> How the value of a time_t encodes the time is unspecified (N1256 7.23.2.4,
> 2nd paragraph).

Right, and I would have raised the same objection had you not done so.

>
> Harshad, I'm afraid you're on your own; the standard library functions
> aren't much help here.

Not so right. See my parallel reply. Once you've established the base
date for UTC seconds, you can stuff that into a struct tm. Having got
your UTC count down into manageable quantities (everything fits in an
int), you can use mktime to add it to your base date, and everything is
now hunky-dory (or, at the very least, dory).

--
Richard Heathfield <http://www.cpax.org.uk>
Email: -http://www. +rjh@
"Usenet is a strange place" - dmr 29 July 1999
Sig line vacant - apply within
```
 0
Reply Richard 7/6/2010 11:26:25 AM

```On 06/07/2010 09:52, Richard Heathfield wrote:
> There are (365 * 4) + 1 = 1461 days in a leap year

I'm feeling so much younger...

Francois Grieu
```
 0
Reply Francois 7/6/2010 11:35:43 AM

```Richard Heathfield ha scritto:
> Alexander Klauer wrote:
>> Vincenzo Mercuri wrote:

>>> const time_t calendar_time = (time_t) 1278360000;

Would it be legal on a Posix compliant environment (given that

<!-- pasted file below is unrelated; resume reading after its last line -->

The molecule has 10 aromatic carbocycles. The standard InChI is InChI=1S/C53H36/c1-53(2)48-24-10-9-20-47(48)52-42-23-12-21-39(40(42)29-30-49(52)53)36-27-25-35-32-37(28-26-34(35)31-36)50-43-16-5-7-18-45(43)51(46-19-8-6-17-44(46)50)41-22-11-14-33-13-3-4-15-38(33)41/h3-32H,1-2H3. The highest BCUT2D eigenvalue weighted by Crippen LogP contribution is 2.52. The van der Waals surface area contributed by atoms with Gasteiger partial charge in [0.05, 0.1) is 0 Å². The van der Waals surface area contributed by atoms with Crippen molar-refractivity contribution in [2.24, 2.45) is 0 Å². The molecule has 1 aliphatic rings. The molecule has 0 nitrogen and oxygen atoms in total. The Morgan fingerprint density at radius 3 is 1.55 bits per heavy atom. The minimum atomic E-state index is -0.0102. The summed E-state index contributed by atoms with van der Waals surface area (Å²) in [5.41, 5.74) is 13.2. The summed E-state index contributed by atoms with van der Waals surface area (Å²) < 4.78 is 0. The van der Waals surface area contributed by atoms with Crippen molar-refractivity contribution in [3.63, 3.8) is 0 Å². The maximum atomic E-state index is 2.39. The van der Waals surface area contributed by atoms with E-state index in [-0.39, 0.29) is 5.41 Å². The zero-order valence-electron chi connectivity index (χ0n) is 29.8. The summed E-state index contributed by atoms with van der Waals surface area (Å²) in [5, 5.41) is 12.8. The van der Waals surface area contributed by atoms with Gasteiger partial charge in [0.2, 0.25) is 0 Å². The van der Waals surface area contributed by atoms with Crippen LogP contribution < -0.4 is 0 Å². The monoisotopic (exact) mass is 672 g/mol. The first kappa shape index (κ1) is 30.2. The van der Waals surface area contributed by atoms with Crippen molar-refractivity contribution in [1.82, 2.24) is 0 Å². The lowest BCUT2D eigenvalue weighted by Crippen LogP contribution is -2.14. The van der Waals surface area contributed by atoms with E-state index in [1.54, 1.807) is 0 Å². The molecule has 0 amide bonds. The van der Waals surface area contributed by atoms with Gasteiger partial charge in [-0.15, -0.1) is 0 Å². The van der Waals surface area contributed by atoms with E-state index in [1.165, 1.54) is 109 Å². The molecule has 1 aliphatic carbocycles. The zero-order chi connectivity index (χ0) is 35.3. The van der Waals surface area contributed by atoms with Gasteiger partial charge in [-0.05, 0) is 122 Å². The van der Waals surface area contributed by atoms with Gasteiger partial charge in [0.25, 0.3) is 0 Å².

1278360000 is in Unix time) ?

Or it is just not allowed to make assumptions on type time_t in general?

--
Vincenzo Mercuri

The more C dislikes me, the more I like it.
```
 0
Reply Vincenzo 7/6/2010 12:00:58 PM

```On 7/6/2010 8:00 AM, Vincenzo Mercuri wrote:
> Richard Heathfield ha scritto:
>> Alexander Klauer wrote:
>>> Vincenzo Mercuri wrote:
>
>>>> const time_t calendar_time = (time_t) 1278360000;
>
> Would it be legal on a Posix compliant environment (given that
> 1278360000 is in Unix time) ?
>
> Or it is just not allowed to make assumptions on type time_t in general?

POSIX systems place more requirements on time_t and its
representation than C itself does.  If you're writing for POSIX
systems, you can rely on POSIX' extra guarantees (and extra
capabilities).  See comp.unix.programmer for more information.

(In the specific matter of timekeeping, it's my understanding
that POSIX *requires* a degree of inaccuracy by *defining* the day
as 86400 seconds, leap seconds be damned.  POSIX time is therefore
twenty-four seconds off of UTC, and drifting slowly.  But perhaps
I've not understood the issues properly; again, comp.unix.programmer
is a better place to ask.  The C Standard does not require this
inaccuracy -- but then, the C Standard does not require any stated